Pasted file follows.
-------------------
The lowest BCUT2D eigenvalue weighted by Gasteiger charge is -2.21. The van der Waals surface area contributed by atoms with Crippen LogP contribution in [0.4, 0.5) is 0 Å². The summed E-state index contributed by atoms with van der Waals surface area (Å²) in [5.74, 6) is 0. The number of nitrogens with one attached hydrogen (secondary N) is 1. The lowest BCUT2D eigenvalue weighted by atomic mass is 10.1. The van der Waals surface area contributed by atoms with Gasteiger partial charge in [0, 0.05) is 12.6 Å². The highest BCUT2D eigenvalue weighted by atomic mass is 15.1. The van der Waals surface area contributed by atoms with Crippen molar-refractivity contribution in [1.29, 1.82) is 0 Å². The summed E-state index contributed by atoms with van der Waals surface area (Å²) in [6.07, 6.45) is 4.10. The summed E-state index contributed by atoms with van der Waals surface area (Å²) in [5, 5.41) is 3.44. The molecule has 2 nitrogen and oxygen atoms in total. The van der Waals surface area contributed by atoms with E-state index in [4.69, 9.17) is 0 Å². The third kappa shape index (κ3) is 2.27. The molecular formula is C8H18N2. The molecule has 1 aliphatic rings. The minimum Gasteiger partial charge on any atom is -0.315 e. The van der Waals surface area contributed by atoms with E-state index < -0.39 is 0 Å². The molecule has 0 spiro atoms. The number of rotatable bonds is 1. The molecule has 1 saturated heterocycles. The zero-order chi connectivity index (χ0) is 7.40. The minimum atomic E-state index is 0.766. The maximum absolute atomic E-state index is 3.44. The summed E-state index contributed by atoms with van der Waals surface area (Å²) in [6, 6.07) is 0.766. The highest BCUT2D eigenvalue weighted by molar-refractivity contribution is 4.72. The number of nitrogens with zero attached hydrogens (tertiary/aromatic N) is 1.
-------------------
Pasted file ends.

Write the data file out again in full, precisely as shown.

The lowest BCUT2D eigenvalue weighted by Gasteiger charge is -2.21. The van der Waals surface area contributed by atoms with Crippen LogP contribution in [0.4, 0.5) is 0 Å². The summed E-state index contributed by atoms with van der Waals surface area (Å²) in [5.74, 6) is 0. The number of nitrogens with one attached hydrogen (secondary N) is 1. The lowest BCUT2D eigenvalue weighted by atomic mass is 10.1. The van der Waals surface area contributed by atoms with Gasteiger partial charge in [0, 0.05) is 12.6 Å². The highest BCUT2D eigenvalue weighted by atomic mass is 15.1. The van der Waals surface area contributed by atoms with Crippen molar-refractivity contribution in [1.29, 1.82) is 0 Å². The summed E-state index contributed by atoms with van der Waals surface area (Å²) in [6.07, 6.45) is 4.10. The summed E-state index contributed by atoms with van der Waals surface area (Å²) in [5, 5.41) is 3.44. The molecule has 2 nitrogen and oxygen atoms in total. The van der Waals surface area contributed by atoms with E-state index in [4.69, 9.17) is 0 Å². The third kappa shape index (κ3) is 2.27. The molecular formula is C8H18N2. The molecule has 1 aliphatic rings. The minimum Gasteiger partial charge on any atom is -0.315 e. The van der Waals surface area contributed by atoms with E-state index < -0.39 is 0 Å². The molecule has 0 spiro atoms. The number of rotatable bonds is 1. The molecule has 1 saturated heterocycles. The zero-order chi connectivity index (χ0) is 7.40. The minimum atomic E-state index is 0.766. The maximum absolute atomic E-state index is 3.44. The summed E-state index contributed by atoms with van der Waals surface area (Å²) in [6, 6.07) is 0.766. The highest BCUT2D eigenvalue weighted by molar-refractivity contribution is 4.72. The number of nitrogens with zero attached hydrogens (tertiary/aromatic N) is 1.